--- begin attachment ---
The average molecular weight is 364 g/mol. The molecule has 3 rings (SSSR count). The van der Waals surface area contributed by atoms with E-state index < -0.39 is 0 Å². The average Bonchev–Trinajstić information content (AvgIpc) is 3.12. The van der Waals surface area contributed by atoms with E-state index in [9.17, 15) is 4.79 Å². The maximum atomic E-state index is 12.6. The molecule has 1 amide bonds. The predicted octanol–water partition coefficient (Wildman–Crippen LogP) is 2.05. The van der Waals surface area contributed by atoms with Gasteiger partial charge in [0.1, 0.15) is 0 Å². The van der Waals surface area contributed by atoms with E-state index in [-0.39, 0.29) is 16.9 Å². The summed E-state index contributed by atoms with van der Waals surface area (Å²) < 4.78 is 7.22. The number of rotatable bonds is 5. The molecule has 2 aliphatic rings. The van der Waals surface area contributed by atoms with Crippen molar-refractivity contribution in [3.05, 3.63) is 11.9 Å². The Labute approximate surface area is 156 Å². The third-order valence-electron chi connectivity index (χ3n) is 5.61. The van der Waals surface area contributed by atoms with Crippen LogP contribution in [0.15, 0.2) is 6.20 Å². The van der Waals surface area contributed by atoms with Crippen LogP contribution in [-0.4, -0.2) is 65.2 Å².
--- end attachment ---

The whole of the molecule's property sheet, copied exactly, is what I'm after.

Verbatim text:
The average molecular weight is 364 g/mol. The molecule has 3 rings (SSSR count). The van der Waals surface area contributed by atoms with E-state index < -0.39 is 0 Å². The average Bonchev–Trinajstić information content (AvgIpc) is 3.12. The van der Waals surface area contributed by atoms with E-state index in [9.17, 15) is 4.79 Å². The maximum atomic E-state index is 12.6. The molecule has 1 amide bonds. The predicted octanol–water partition coefficient (Wildman–Crippen LogP) is 2.05. The van der Waals surface area contributed by atoms with Gasteiger partial charge in [0.1, 0.15) is 0 Å². The van der Waals surface area contributed by atoms with E-state index in [-0.39, 0.29) is 16.9 Å². The summed E-state index contributed by atoms with van der Waals surface area (Å²) < 4.78 is 7.22. The number of rotatable bonds is 5. The molecule has 2 aliphatic rings. The van der Waals surface area contributed by atoms with Crippen molar-refractivity contribution in [3.05, 3.63) is 11.9 Å². The Labute approximate surface area is 156 Å². The third-order valence-electron chi connectivity index (χ3n) is 5.61. The van der Waals surface area contributed by atoms with Crippen LogP contribution in [0.15, 0.2) is 6.20 Å². The van der Waals surface area contributed by atoms with Crippen LogP contribution in [-0.4, -0.2) is 65.2 Å².